Nov 5, 2013 - The Associated PressThe state alleges Cloud Peak Energy Inc. undervalued the material it sold between 2005 and 2007.
BILLINGS, Mont. -- Montana authorities must recalculate how much is owed by a Wyoming mining company that challenged its $3.4 million tax bill, after a judge ruled Monday that the state incorrectly valued the company's coal sales over a three-year period.
The ruling from District Judge Jeffrey Sherlock in Helena came in a lawsuit filed by Cloud Peak Energy Inc.
The state alleges the Gillette company undervalued coal that it sold between 2005 and 2007 and paid too little in taxes as a result. The coal was sold to affiliates that Cloud Peak partially owns -- a common industry practice that also is under scrutiny by federal regulators investigating royalties on coal shipped to Asia.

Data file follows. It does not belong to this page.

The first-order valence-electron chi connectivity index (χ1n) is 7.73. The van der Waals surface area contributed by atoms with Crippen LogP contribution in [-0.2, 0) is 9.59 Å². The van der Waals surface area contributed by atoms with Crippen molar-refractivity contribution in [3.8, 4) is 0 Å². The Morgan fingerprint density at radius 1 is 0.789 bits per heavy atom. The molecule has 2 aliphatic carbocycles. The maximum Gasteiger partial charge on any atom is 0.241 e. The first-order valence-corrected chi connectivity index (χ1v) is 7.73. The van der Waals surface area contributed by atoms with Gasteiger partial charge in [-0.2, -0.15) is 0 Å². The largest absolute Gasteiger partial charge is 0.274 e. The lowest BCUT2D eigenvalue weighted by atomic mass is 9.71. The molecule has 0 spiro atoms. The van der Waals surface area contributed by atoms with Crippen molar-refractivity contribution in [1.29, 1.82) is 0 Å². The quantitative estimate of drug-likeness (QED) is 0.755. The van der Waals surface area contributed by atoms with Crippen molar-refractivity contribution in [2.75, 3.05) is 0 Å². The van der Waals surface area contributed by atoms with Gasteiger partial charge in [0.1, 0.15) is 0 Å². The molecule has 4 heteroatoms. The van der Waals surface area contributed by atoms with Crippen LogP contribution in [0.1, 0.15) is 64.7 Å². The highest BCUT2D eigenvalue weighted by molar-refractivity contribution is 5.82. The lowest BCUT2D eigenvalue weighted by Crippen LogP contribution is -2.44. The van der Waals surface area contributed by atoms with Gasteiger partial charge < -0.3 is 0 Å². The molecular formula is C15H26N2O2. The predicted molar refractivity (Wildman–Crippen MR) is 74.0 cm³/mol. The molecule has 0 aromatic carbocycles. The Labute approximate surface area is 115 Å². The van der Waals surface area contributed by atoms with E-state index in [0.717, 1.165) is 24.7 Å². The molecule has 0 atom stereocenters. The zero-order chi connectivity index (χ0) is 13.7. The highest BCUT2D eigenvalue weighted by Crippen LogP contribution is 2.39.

Sherlock said tax authorities erred in coming up with a value for Cloud Peak's coal based on when it was shipped. He agreed with Cloud Peak attorneys who said the value should be based on when the contract was signed.
"The date of the contract is the better metric of market value -- it is the 'actual sale date' more than the date when the coal is loaded onto a train," Sherlock wrote.
Montana officials said taxes, interest and penalties were owed on sales from Cloud Peak's Spring Creek strip mine near Decker, a 260-worker operation that dug up more than 17 million tons of coal last year.
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